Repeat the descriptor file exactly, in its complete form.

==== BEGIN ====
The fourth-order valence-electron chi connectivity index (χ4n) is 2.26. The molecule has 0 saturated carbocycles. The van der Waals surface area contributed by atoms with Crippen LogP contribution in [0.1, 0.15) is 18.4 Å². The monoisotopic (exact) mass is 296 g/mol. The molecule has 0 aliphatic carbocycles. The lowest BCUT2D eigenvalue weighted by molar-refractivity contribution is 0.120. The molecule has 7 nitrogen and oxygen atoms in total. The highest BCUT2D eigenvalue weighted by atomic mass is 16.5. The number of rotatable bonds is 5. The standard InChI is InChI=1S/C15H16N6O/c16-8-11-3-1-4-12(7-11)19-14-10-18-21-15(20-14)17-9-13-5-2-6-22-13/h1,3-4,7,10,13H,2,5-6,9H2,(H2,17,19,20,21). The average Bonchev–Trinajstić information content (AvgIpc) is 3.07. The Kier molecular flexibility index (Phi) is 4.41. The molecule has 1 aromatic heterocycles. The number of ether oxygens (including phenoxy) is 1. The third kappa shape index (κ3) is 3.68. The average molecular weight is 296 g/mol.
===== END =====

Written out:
The fourth-order valence-electron chi connectivity index (χ4n) is 2.26. The molecule has 0 saturated carbocycles. The van der Waals surface area contributed by atoms with Crippen LogP contribution in [0.1, 0.15) is 18.4 Å². The monoisotopic (exact) mass is 296 g/mol. The molecule has 0 aliphatic carbocycles. The lowest BCUT2D eigenvalue weighted by molar-refractivity contribution is 0.120. The molecule has 7 nitrogen and oxygen atoms in total. The highest BCUT2D eigenvalue weighted by atomic mass is 16.5. The number of rotatable bonds is 5. The standard InChI is InChI=1S/C15H16N6O/c16-8-11-3-1-4-12(7-11)19-14-10-18-21-15(20-14)17-9-13-5-2-6-22-13/h1,3-4,7,10,13H,2,5-6,9H2,(H2,17,19,20,21). The average Bonchev–Trinajstić information content (AvgIpc) is 3.07. The Kier molecular flexibility index (Phi) is 4.41. The molecule has 1 aromatic heterocycles. The number of ether oxygens (including phenoxy) is 1. The third kappa shape index (κ3) is 3.68. The average molecular weight is 296 g/mol.